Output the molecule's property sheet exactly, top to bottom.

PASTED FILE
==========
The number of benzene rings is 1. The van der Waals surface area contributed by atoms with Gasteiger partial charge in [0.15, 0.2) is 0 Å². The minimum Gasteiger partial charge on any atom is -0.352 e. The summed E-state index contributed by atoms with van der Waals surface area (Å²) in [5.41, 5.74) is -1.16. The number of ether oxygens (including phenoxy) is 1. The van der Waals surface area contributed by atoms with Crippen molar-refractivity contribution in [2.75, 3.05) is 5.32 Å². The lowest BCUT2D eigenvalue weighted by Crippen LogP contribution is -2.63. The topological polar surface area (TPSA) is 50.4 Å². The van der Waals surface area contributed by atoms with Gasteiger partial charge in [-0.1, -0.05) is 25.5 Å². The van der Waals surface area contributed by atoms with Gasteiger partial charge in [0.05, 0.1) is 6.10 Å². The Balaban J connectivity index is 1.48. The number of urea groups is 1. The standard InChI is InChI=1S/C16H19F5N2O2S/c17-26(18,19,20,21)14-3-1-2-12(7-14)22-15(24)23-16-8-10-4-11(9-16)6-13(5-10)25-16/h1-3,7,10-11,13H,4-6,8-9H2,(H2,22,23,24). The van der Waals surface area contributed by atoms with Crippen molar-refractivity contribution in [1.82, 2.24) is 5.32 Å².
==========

The number of benzene rings is 1. The van der Waals surface area contributed by atoms with Gasteiger partial charge in [0.15, 0.2) is 0 Å². The minimum Gasteiger partial charge on any atom is -0.352 e. The summed E-state index contributed by atoms with van der Waals surface area (Å²) in [5.41, 5.74) is -1.16. The number of ether oxygens (including phenoxy) is 1. The van der Waals surface area contributed by atoms with Crippen molar-refractivity contribution in [2.75, 3.05) is 5.32 Å². The lowest BCUT2D eigenvalue weighted by Crippen LogP contribution is -2.63. The topological polar surface area (TPSA) is 50.4 Å². The van der Waals surface area contributed by atoms with Gasteiger partial charge in [-0.1, -0.05) is 25.5 Å². The van der Waals surface area contributed by atoms with Gasteiger partial charge in [0.05, 0.1) is 6.10 Å². The Balaban J connectivity index is 1.48. The number of urea groups is 1. The standard InChI is InChI=1S/C16H19F5N2O2S/c17-26(18,19,20,21)14-3-1-2-12(7-14)22-15(24)23-16-8-10-4-11(9-16)6-13(5-10)25-16/h1-3,7,10-11,13H,4-6,8-9H2,(H2,22,23,24). The van der Waals surface area contributed by atoms with Crippen molar-refractivity contribution in [1.82, 2.24) is 5.32 Å².